Considering that Gates is said to own 269,000 acres of fertile land in 18 states, it’s easy to imagine him keeping track of it all on some souped-up series of spreadsheets. If so, gangs of divorce lawyers — including some who worked on the Jeff Bezos bust-up — have surely been scrutinizing the potato haul. Gates, the fourth-richest person in the world, married his impending ex, Melinda, without a prenuptial agreement, so they will be splitting property via a so-called “separation contract.”

No word on whether or not she will soon reign as McDonald’s potato queen.

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Honeybee worker can produce millions of identical clones, study shows




Honeybee worker can produce millions of identical clones, study shows

A South African subspecies of the honeybee is reportedly able to produce millions of clones of itself. 

According to new research published in the journal Current Biology and Proceedings of the Royal Society B, one such insect – known as the Cape honeybee or Apis mellifera capensis– has managed to do so many times over the past 30 years. 

It’s a process called thelytokous parthenogenesis, which a group of international scientists said is akin to the “virgin birth of a female.” 

While asexual reproduction is fairly common, genetically identical offspring is not. 

The exchange of genetic material between different organisms, or “recombination,” normally leads to the production of offspring with combinations of different traits.

If there even is only one parent, New Scientist noted, offspring born from thelytokous parthenogenesis will still be born with a slightly different genetic makeup.

And yet, the worker Cape honeybee has reportedly found a way to reduce recombination and remain genetically healthy, whereas asexual reproduction has been lethal in honeybees before, resulting in inbred larvae that don’t survive. 

“For workers, it is important to reduce the frequency of recombination so as to not produce offspring that are homozygous.”

In order to learn more, the paper’s authors “experimentally manipulated” Cape workers and Cape queens to reproduce thelytokously.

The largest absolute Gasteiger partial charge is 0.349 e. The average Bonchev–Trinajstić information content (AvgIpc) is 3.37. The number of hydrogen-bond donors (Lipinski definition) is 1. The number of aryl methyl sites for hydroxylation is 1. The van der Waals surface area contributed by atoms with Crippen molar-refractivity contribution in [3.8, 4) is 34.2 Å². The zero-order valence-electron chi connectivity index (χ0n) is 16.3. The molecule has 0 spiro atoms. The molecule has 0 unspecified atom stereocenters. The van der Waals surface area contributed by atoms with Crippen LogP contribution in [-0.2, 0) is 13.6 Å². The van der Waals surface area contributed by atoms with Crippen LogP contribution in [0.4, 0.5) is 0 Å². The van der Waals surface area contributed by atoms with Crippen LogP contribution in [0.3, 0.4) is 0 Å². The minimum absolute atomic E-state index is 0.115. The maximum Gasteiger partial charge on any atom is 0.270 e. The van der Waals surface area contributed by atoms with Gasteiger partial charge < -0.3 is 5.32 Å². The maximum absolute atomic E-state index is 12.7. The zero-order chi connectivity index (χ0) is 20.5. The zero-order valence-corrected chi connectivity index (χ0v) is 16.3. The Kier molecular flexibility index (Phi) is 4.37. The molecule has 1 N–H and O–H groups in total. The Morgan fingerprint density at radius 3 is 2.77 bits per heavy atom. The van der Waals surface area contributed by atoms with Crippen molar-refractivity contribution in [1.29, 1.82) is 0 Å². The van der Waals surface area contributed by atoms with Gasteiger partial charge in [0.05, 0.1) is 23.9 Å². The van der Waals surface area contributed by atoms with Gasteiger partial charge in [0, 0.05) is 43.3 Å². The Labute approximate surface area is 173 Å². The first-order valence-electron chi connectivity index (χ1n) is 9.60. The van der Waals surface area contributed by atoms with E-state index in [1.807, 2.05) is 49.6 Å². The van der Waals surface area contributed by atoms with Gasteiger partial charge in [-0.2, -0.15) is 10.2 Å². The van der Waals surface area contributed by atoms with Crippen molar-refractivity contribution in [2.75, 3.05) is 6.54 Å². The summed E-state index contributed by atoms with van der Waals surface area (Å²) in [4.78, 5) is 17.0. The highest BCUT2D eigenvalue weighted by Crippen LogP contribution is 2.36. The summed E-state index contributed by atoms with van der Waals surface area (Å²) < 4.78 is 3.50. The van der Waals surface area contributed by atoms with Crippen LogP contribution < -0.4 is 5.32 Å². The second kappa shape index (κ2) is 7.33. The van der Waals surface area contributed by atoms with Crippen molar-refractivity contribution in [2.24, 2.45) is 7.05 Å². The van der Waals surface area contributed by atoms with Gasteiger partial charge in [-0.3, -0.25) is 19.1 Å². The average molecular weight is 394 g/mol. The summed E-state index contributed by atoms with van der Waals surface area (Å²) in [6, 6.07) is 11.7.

“The two female castes of the Cape honeybee, Apis mellifera capensis, differ in their mode of reproduction. While workers always reproduce thelytokously, queens always mate and reproduce sexually,” the researchers explained in the paper’s abstract.

Performing fieldwork at South Africa’s Plant Protection Research Institute in Stellenbosch, the team instrumentally inseminated a queen with the semen of a single male and then introduced a brood comb holding several hundred eggs laid by the queen into a colony to be reared. 

Queens were made to reproduce asexually using what researchers said amounted to a “chastity belt.”

“When the queens were 5 days post eclosion we constrained them in an artificial insemination apparatus [37] without narcosis. We then glued a 5 mm piece of surgical tape (Micropore, 3M, Minnesota) over the sting chamber using nail varnish,” the paper explained. 

The researchers monitored the queens, confirming the chastity belts were intact after each flight around the colony and, eventually, compared asexually reproduced larvae of the queen to those of the workers.

“We monitored the queens closely for the next two weeks, to determine if and when oviposition had commenced. We collected larvae as soon as they appeared into ethanol,” the researchers wrote.

“Not all queens flew, not all returned from mating flights, and not all laid. In the end, we were able to harvest one queen and 25 of her larval progeny into ethanol.”

The group also genotyped four workers and 63 of their larvae.

Ultimately, the authors found that the queen showed levels of genetic recombination 100 times more than seen in the cloned offspring of the worker bees.

“Using a combination of microsatellite genotyping and whole-genome sequencing we find that a reduction in recombination is confined to workers only,” the abstract concluded.